Cyclists could be forced to rethink their travel plans as Wellington's new trains cut the amount of space available for bikes in peak times.
Greater Wellington regional council is reviewing the rules for bikes on trains, with a policy due to go out for public consultation in the coming weeks.
Among the changes being considered is a ban on bikes in peak times – a move labelled short-sighted by cycling advocates.
The policy review was prompted by the Matangi trains being introduced to Wellington – the first of which arrived last month – as part of a $500 million overhaul of the rail network.
The Matangi carriages require five seats to be flipped up for each bike, prompting the proposed peak-time ban.
Off-peak, three bikes per two carriages would be allowed, up from the present two.
The restriction would apply to trains coming into Wellington between 7am and 9am, and those leaving Wellington between 4pm and 6pm.
Council public transport general manager Wayne Hastie said the need for seating at peak times was behind the proposed ban.
"We know there's a high premium on being able to sit and we have to be able to manage that."
Many cities put limits on bikes at peak times, he said.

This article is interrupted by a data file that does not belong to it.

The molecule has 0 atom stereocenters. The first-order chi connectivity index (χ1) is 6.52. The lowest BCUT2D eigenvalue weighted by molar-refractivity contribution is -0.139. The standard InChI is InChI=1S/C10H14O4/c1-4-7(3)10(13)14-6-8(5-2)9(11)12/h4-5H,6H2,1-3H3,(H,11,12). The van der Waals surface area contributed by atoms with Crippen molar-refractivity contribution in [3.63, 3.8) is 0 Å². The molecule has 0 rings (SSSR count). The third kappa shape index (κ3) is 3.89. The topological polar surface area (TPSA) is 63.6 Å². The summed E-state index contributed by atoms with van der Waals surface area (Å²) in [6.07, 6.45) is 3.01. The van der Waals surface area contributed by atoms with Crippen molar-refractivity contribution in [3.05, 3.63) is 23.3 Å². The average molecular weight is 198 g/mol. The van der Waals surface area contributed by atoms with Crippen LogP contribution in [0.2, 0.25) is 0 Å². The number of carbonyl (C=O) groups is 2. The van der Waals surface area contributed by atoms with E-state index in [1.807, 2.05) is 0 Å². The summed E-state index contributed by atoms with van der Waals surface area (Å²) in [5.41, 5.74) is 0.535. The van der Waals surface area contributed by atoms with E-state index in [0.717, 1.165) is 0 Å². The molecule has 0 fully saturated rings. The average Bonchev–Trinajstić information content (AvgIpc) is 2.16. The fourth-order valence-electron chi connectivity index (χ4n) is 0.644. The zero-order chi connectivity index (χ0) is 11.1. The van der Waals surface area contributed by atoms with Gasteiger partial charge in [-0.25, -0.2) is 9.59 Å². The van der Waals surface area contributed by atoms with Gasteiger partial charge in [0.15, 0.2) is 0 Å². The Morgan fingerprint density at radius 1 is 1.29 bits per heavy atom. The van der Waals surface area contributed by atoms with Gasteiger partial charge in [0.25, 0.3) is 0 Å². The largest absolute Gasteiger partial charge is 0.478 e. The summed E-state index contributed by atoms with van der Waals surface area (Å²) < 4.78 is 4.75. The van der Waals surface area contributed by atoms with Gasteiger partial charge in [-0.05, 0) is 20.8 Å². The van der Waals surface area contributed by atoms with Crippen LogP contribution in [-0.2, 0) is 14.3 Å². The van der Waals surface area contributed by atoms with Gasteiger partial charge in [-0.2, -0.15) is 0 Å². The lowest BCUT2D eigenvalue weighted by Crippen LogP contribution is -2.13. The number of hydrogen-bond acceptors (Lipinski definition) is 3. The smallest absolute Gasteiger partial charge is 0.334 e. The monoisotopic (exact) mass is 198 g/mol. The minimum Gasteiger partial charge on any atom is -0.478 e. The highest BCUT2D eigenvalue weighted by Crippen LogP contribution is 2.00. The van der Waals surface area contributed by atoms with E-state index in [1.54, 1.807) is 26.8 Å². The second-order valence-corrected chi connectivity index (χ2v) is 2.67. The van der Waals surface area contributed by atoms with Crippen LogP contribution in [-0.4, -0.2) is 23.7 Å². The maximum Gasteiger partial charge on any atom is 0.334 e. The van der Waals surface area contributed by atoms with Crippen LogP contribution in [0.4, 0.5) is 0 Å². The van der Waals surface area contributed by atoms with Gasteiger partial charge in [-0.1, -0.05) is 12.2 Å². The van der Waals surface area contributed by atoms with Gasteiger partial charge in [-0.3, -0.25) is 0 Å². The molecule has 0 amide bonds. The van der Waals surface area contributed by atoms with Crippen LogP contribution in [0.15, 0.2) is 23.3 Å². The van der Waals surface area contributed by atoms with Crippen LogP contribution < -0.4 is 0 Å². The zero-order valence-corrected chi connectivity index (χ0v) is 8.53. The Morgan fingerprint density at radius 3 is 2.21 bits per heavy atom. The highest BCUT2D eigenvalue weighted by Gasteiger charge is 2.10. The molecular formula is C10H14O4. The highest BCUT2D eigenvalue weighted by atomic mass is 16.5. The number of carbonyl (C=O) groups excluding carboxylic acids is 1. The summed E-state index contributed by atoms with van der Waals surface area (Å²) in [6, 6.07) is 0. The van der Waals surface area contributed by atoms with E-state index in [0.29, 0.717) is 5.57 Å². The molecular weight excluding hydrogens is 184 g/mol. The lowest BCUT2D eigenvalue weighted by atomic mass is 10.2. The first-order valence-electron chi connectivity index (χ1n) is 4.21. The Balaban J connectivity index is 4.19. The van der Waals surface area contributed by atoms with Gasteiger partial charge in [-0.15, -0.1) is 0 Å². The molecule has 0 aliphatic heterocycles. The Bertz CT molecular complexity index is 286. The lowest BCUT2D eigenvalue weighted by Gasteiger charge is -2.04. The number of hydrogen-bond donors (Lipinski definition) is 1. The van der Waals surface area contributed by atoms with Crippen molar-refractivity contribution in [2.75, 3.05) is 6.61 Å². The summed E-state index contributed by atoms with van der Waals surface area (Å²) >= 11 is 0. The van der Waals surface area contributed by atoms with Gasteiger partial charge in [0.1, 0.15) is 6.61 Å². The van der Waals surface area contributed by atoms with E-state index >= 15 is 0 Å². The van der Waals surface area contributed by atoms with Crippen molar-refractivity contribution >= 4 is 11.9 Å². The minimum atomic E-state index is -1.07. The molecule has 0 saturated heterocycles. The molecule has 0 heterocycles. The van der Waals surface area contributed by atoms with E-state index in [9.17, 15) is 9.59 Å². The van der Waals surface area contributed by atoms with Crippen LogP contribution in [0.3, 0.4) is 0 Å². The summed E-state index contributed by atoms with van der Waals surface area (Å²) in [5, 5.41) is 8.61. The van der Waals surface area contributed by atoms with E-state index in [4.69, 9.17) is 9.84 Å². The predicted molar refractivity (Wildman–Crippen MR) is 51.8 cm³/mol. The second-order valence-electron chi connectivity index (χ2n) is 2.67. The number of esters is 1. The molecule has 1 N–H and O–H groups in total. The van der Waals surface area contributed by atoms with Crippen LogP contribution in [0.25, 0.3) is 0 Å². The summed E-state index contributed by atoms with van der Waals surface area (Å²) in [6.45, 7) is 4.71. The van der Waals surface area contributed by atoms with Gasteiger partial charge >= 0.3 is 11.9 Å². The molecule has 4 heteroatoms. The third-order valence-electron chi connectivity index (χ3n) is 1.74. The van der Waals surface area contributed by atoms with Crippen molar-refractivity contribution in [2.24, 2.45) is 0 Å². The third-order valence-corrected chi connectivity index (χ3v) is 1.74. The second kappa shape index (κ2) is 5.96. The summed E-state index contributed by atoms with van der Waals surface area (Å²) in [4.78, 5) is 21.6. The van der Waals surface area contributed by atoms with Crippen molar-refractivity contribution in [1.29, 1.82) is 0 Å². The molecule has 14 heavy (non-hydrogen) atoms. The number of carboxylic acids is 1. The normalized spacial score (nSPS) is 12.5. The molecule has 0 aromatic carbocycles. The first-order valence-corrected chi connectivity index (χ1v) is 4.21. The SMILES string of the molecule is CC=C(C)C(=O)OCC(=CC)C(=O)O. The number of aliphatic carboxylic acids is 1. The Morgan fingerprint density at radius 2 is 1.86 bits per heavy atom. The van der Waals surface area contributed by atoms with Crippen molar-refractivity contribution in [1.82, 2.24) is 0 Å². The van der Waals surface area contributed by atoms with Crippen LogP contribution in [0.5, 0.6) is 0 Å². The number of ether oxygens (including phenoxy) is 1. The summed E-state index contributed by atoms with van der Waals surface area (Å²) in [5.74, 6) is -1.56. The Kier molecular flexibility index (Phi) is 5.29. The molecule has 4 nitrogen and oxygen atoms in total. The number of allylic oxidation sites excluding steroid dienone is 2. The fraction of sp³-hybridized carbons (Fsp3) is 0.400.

Cycle Aware Wellington spokesman Patrick Morgan said the policy was letting cyclists down.
The increased number of bikes allowed off-peak was good news, as was the decision to allow folding bikes at all times.
But limiting peak-time access to trains affected those who used the service most, he said.
"We realise there's limited space on trains, and we're happy to share the space, but we think there's some pragmatic solutions."
The old trains with space for bikes would still be in use, so schedules could allow for at least one an hour on each line, or it could be at the discretion of train staff depending on passenger levels, he said.
"Rather than solving these problems, the proposed policy is restricting us."
Cyclist Bernard Miville, 46, said he would be forced to drive if he could not get his bike on trains in peak times.
During the week he cycles to the Silverstream station, catches the train, and then cycles to his job at Niwa in Greta Point.
One option would be to store a bike at Wellington station, but there were so few bike lockers that was not an option, and no lockers were available at Silverstream. There are 12 lockers at Wellington.
Better storage facilities at all stations was a simple solution, Mr Miville said.
Greater Wellington transport and access committee chairman Peter Glensor said all those options would be considered in the consultation process, but the solution had to work for both cyclists and regular passengers.
Rotating between the new and old trains was a possibility, but could become difficult logistically, and it was important to have one rule for all trains so everyone knew where they stood, he said.
Wellington Mayor Kerry Prendergast said the priority had to be improvement of the commuter service – and carrying cycles could be sorted out later. "Then the capacity won't be such an issue and we can relook at the issue."
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